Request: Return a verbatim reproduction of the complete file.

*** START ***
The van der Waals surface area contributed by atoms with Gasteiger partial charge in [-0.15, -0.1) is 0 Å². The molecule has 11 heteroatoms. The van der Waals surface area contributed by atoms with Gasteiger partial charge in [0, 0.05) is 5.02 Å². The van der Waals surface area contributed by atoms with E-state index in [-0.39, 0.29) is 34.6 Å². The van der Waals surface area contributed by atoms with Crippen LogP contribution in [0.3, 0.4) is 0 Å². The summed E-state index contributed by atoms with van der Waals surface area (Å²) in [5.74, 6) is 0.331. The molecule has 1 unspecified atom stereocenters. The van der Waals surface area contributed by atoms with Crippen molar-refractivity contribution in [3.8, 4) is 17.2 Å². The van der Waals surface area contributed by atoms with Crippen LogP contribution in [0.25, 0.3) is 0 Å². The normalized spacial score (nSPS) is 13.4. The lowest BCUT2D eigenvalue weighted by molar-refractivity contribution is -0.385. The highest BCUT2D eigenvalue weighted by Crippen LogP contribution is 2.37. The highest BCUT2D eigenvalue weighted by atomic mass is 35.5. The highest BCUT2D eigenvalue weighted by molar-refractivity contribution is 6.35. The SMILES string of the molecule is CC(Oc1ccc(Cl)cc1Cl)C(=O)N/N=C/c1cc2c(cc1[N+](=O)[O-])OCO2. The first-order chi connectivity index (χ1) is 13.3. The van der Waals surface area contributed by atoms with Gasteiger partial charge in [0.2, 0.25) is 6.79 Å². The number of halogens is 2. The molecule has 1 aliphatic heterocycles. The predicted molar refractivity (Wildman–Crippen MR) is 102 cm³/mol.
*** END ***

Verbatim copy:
The van der Waals surface area contributed by atoms with Gasteiger partial charge in [-0.15, -0.1) is 0 Å². The molecule has 11 heteroatoms. The van der Waals surface area contributed by atoms with Gasteiger partial charge in [0, 0.05) is 5.02 Å². The van der Waals surface area contributed by atoms with E-state index in [-0.39, 0.29) is 34.6 Å². The van der Waals surface area contributed by atoms with Crippen LogP contribution in [0.3, 0.4) is 0 Å². The summed E-state index contributed by atoms with van der Waals surface area (Å²) in [5.74, 6) is 0.331. The molecule has 1 unspecified atom stereocenters. The van der Waals surface area contributed by atoms with Crippen molar-refractivity contribution in [3.8, 4) is 17.2 Å². The van der Waals surface area contributed by atoms with Crippen LogP contribution in [0.25, 0.3) is 0 Å². The normalized spacial score (nSPS) is 13.4. The lowest BCUT2D eigenvalue weighted by molar-refractivity contribution is -0.385. The highest BCUT2D eigenvalue weighted by Crippen LogP contribution is 2.37. The highest BCUT2D eigenvalue weighted by atomic mass is 35.5. The highest BCUT2D eigenvalue weighted by molar-refractivity contribution is 6.35. The SMILES string of the molecule is CC(Oc1ccc(Cl)cc1Cl)C(=O)N/N=C/c1cc2c(cc1[N+](=O)[O-])OCO2. The first-order chi connectivity index (χ1) is 13.3. The van der Waals surface area contributed by atoms with Gasteiger partial charge in [0.2, 0.25) is 6.79 Å². The number of halogens is 2. The molecule has 1 aliphatic heterocycles. The predicted molar refractivity (Wildman–Crippen MR) is 102 cm³/mol.